Tourism and defense are two of the largest industries in Hawai'i.  Agriculture ranks at the top as well.  Sugar cane and macadamia nuts are grown here.  One third of the world's pineapples comes from Hawai'i, and it is the only state that grows coffee.  Beautiful flowers such as the Hibiscus are gown here; this is the state flower.  One of the staple foods is poi.  It is taro root that is ground and then cooked into a paste.  When I had gone to the Polynesian Cultural Center years ago, I watched a man make poi.  He asked for a volunteer from the audience to try it.  Upon trying the gray paste-like food, he turned his nose up at it and said something negative.  The speaker was highly offended and said, "We don't make fun of your mashed potatoes."

Besides the places already mentioned above, other points of interest are Pearl Harbor on the island of O'ahu, the Hawai'i Volcanoes National Park on the Big Island, Diamond Head on O'ahu, Haleakala National Park, Na Pali Coast State Park, Iao Valley, the Hana Highway, and Iolani Palace which is the only royal palace on U.S. soil.  There are many other places to visit that provide history and adventure.  Visit The Hawaiian Islands page to see what each island offers.

The state flag of Hawai'i was actually commissioned by King Kamehameha I in 1819.  There are 8 white, red, and blue stripes which signify the eight main islands.  The Union Jack is present in the upper left and honors Hawai'i's past relationship with Britain.

Hawai'i is the only state that continues to grow.  This is due to the active volcano, Kilauea, which continues to produce new land as the lava flows into the ocean and then cools.  The state mammal is the monk seal, and the state marine mammal is the humpback whale.  Many people visit in the winter months to view these whales when they migrate to the warmer waters to mate and calve their young.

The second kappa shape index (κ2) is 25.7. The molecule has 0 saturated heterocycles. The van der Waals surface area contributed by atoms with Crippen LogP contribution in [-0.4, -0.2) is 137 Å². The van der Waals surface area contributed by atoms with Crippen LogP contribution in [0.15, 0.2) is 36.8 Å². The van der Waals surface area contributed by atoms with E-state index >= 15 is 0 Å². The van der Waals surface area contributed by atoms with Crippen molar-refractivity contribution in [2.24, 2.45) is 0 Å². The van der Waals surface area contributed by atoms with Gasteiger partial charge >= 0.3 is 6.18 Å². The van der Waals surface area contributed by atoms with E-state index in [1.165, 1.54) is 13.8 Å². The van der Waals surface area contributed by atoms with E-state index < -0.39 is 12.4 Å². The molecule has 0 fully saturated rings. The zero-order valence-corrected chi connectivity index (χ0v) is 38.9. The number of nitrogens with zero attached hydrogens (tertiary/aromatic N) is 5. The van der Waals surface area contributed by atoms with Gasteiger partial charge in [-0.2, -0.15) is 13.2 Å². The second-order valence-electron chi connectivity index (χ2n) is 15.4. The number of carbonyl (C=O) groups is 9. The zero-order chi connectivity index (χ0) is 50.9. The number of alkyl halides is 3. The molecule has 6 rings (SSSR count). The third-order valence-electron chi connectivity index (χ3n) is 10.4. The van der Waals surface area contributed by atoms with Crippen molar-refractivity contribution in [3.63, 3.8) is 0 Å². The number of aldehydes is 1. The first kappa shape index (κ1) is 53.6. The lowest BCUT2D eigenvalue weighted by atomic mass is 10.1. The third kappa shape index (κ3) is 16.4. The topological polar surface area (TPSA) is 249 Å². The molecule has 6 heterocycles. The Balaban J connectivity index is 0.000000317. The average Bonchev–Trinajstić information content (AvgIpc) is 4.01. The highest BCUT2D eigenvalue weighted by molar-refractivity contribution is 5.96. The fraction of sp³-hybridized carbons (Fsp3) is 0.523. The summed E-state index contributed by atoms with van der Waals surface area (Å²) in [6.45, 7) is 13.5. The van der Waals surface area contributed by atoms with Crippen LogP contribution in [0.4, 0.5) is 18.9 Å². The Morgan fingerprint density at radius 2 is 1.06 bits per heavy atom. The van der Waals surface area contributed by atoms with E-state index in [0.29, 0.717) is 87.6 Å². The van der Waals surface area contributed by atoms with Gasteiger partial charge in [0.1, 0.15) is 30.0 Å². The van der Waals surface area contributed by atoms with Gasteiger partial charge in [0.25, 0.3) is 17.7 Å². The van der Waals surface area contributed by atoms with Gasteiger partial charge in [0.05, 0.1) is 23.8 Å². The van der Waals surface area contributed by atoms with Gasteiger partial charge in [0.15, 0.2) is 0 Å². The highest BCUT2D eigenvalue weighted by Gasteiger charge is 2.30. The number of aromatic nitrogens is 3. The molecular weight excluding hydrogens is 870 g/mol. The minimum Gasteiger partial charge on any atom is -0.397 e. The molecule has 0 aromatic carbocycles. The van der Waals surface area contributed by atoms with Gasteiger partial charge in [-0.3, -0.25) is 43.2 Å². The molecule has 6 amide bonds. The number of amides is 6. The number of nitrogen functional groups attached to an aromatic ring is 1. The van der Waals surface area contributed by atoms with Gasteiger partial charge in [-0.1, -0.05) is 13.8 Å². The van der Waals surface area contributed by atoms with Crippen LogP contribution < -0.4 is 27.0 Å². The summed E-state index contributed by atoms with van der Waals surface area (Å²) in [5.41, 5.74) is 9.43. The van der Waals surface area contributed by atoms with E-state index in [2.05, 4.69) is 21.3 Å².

The temperature in Hawai'i does not vary much throughout the year.  It is rarely above 92 Fahrenheit or less than 60 F.  July's average temperature during the day is 82, and January's is 72.  Hawai'i has its own time zone, and it does not observe Daylight Savings Time.  This state is the 43rd biggest and the 42nd most populous.

Play some Hawaii State Symbols Games or do some word searches or crossword puzzles.

Here is a list of books about Hawai'i from  I am an affiliate, so if you purchase any of these from my blog, I will receive a small commission.  Feel no obligation.

454074: The Mystery in Hawaii: The 50th State The Mystery in Hawaii: The 50th State
By Carole Marsh / Gallopade International

806162: Magic Tree House #28: High Tide in Hawaii Magic Tree House #28: High Tide in Hawaii
By Mary Pope Osborne & Sal Murdocca (Illustrator) / Random House Books for Young Readers

Join Jack and Annie on another exciting adventure! This time the siblings are transported to Hawaii where they make friends with the local people and learn how to hula and surf. But when a tsunami threatens the island, will Jack and Annie save their friends in time?

6707X: Hawaii Volcanoes National Park Hawaii Volcanoes National Park
By M.C. Hall / Heinemann Raintree

498525: Hawaii Coloring Book, Grades PreK-3 Hawaii Coloring Book, Grades PreK-3
By Carole Marsh / Gallopade International

Have fun while learning about your state's history! This coloring book contains coloring pictures with captions of Hawaii's most famous people, history, state facts, flora & fauna, and fun facts! 32 reproducible pages, softcover. Grades PreK-K.

345094: Pearl Harbor is Burning!: A Story of World War II
Pearl Harbor is Burning!: A Story of World War II